Posted: March 24, 2015
Well, that title is a bit over the top, not totally accurate and a little pretentious to refer to me in the third person, but yes, by the back half of 1990’s things were going better for me.
They did not start out that way. A cruise line that will go un-named decided to make an example to the staff by firing me for a long series of complaints about my behavior. At that time the cruise lines were all trying to fight each other for creating “a whole environment” for the passengers and part of that was to upgrade the staff. Up until then, it had been that if you behaved yourself and you were off duty and were discrete about it you be in the pool or go to one of the bars. No more. The new ships had much nicer kitchens and cafeterias on the lower decks just for the staff and more places to hang out with other staff members but if you were not to be on a deck for a reason as an employee doing something for a passenger (increasingly being called a “guest”) than you were not to be on a guest deck.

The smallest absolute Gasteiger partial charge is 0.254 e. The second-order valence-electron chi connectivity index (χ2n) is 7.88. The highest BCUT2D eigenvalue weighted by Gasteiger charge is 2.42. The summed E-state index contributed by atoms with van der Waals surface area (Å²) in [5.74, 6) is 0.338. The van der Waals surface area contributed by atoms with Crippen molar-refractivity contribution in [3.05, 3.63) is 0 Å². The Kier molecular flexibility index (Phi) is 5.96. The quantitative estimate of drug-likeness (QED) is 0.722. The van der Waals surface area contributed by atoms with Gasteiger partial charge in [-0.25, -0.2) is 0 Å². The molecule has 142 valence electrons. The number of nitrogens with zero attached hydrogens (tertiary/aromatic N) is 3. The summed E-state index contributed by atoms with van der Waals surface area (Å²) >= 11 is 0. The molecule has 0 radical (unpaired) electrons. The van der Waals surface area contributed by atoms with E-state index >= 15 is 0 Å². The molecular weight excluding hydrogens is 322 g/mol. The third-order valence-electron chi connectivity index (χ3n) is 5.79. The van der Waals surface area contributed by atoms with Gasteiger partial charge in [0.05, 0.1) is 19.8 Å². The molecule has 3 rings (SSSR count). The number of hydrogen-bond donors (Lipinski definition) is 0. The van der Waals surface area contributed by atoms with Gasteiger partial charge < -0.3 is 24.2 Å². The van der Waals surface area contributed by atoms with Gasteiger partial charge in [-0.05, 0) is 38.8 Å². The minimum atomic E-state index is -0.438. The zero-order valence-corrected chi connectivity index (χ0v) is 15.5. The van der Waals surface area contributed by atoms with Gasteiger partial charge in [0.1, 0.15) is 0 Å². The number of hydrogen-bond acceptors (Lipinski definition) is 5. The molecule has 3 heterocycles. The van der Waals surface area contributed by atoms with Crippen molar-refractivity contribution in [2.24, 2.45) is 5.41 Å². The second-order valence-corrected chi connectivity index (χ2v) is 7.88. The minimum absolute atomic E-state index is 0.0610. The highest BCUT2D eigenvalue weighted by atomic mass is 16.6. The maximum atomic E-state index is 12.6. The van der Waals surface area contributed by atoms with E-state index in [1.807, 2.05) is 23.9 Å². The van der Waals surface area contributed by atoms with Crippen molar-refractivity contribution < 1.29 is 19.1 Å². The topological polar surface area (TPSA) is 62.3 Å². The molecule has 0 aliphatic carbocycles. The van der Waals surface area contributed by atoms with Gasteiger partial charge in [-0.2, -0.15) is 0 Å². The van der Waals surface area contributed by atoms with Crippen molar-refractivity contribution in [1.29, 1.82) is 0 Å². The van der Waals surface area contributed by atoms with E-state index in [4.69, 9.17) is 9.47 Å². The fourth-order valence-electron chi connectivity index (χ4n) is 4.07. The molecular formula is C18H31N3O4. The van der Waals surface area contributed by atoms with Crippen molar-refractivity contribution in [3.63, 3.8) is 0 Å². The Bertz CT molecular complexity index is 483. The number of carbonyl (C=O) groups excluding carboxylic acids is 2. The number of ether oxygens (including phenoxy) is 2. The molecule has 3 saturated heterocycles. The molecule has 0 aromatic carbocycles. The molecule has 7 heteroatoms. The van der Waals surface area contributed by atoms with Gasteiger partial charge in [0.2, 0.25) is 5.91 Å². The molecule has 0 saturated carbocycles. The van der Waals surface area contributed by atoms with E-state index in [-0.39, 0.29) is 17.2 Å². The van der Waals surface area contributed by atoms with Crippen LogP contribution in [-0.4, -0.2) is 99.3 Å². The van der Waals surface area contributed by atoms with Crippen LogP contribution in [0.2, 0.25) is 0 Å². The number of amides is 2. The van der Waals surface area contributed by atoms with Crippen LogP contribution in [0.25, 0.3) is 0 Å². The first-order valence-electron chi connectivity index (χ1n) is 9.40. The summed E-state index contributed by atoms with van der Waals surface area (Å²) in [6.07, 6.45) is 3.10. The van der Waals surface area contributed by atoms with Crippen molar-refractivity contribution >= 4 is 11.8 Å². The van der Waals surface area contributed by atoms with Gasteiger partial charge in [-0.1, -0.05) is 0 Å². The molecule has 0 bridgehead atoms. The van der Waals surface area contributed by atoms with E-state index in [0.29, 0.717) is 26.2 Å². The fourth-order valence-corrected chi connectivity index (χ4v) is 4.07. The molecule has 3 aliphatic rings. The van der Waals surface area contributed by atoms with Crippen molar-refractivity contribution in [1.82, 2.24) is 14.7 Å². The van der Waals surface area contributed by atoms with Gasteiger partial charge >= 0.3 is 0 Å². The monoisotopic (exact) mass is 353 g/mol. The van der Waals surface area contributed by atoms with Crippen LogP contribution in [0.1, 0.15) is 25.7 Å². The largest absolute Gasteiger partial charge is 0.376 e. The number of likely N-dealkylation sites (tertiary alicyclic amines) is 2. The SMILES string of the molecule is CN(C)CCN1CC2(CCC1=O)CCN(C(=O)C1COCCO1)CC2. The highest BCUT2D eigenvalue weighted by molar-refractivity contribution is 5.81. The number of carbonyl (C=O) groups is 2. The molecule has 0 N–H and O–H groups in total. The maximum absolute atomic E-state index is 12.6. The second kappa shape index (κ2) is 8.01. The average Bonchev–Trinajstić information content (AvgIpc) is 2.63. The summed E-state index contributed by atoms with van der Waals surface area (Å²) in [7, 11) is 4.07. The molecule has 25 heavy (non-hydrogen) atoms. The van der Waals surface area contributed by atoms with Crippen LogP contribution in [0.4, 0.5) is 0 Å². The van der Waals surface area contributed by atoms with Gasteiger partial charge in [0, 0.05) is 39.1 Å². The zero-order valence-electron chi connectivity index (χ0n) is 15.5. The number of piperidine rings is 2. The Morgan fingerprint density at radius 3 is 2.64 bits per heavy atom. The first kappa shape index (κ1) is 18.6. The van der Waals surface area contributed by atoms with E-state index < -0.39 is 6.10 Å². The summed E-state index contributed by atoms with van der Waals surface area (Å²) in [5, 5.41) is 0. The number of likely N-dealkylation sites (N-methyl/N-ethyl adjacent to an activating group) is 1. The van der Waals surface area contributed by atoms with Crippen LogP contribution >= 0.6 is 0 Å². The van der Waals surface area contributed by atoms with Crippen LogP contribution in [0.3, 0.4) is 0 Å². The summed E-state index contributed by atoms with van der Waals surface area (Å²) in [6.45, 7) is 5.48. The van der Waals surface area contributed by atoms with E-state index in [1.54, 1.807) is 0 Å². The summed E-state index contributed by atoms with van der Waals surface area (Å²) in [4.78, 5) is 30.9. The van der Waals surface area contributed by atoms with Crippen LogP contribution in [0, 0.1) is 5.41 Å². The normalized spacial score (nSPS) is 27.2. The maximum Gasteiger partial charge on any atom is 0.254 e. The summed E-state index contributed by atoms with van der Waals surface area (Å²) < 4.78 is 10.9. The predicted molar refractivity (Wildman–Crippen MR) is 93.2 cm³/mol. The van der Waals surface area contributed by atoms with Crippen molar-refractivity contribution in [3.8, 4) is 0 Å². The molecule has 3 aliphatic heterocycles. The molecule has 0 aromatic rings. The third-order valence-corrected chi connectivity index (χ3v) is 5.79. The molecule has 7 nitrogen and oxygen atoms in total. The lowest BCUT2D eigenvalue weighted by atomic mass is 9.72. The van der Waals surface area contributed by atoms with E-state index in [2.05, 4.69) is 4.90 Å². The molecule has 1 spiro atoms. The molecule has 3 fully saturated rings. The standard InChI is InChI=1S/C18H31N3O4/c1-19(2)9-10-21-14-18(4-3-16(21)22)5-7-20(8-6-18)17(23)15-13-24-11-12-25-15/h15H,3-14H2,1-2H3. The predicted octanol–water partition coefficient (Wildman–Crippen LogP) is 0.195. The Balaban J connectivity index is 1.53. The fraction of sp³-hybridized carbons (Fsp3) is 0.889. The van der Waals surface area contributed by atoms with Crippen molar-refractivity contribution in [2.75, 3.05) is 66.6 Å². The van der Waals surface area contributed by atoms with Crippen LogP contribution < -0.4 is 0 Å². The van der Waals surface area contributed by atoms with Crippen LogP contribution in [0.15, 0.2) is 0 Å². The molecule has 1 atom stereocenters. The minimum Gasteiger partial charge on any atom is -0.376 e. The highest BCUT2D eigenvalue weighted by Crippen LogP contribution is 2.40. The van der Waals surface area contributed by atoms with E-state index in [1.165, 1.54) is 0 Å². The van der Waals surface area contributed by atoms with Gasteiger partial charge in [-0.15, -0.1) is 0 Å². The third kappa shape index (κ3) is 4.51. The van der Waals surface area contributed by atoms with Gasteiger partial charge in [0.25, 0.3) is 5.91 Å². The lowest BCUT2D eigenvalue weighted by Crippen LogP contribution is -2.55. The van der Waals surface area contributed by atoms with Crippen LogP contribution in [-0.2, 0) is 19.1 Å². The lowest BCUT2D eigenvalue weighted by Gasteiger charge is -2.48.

So, it was in this environment that a young crew member had convinced me to go for a jog with her (something I would not characteristically do, so you can appreciate how nice she must have been) on the exercise deck. That was the excuse for getting rid of me. She got off with a warning, but I wasn’t even able to finish the cruise. Just me and my backpack on the dock in Amsterdam. It was November 1992.